Sorry Jon Snow, you had some great mic drops at the end of the last couple of episodes, but it’s all about fire this time around and Dany delivered in a big way (much as she did for the birth of her dragons in season one and again when she acquired The Unsullied and burned the slave masters of Astapor in season three).

Best Moments:

  • Jon and Sansa reunite (sniff)
  • Dany burns all the khals and the Temple of the Dosh Khaleen to the ground (girl, where have you been these last two seasons?!?)

Most Shocking Moments:

  • Ramsay kills Osha (not shocking that he killed another person, but that the show took out Osha so quickly)
  • Daario finds an…interesting way to mask stab wounds in Vaes Dothrak.

Best Quotes:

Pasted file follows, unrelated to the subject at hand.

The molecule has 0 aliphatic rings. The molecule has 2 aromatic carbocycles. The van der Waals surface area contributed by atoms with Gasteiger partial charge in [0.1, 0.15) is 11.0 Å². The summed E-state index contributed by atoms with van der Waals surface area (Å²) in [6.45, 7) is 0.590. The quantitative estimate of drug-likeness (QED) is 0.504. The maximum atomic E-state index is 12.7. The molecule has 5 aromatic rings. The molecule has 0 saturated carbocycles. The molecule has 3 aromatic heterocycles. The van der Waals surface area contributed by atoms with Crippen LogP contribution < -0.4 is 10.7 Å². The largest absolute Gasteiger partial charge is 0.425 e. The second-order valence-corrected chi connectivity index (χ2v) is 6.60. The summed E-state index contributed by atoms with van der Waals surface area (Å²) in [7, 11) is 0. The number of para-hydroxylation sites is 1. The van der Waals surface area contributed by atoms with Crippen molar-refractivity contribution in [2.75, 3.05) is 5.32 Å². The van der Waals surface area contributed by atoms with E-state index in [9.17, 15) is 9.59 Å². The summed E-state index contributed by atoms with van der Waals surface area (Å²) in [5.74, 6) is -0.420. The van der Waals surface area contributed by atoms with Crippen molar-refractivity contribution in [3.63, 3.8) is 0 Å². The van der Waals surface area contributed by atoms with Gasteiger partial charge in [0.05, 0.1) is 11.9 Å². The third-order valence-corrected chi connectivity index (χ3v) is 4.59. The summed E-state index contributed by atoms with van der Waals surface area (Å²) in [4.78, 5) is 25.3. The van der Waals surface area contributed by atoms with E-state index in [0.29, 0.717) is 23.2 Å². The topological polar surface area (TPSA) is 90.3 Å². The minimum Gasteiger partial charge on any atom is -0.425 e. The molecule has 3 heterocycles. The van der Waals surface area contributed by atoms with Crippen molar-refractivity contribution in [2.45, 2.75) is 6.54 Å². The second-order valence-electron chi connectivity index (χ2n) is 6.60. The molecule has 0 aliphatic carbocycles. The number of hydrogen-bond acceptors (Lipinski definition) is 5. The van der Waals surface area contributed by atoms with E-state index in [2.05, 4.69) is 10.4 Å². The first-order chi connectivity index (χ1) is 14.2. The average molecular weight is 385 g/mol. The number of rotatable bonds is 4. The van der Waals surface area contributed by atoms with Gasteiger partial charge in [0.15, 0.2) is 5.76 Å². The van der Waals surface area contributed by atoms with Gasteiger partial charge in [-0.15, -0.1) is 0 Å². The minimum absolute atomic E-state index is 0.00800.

• Where you gonna go? – Edd, South. – Jon, What are you gonna do? – Edd, Get Warm. – Jonn
  • And one day you walked through a graveyard and realized it was all for nothing and set out on the path to righteous. Book of the Stranger, verse 25  – Margaery
  • Many will die no matter what we do. Better them than us. – Olenna
  • You’ve seen my banners? – Ramsay, The flayed man. – Osha, Does that worry you at all? – Ramsay, You eat them after? – Osha, No. – Ramsay, Then I’ve seen worse. – Osha
  • Slavery is a horror that should be ended at once. War is a horror that should be ended at once. I can’t do both today. – Tyrion

Biggest Questions:

  • Will Tyrion’s negotiation tactics work better than Dany’s in Slaver’s Bay?
  • Is the High Sparrow playing a long game with Tommen (did he know that Tommen would spill the beans about Margaery to Cersei, thus setting up the Lannisters and Tyrells for a confrontation at the Sept of Baelor?)?
  • Who will Sansa and Jon seek out for help against Ramsay (the Manderlys or Mormonts, perhaps?)?
  • Has everyone besides Edd forgotten about the White Walkers??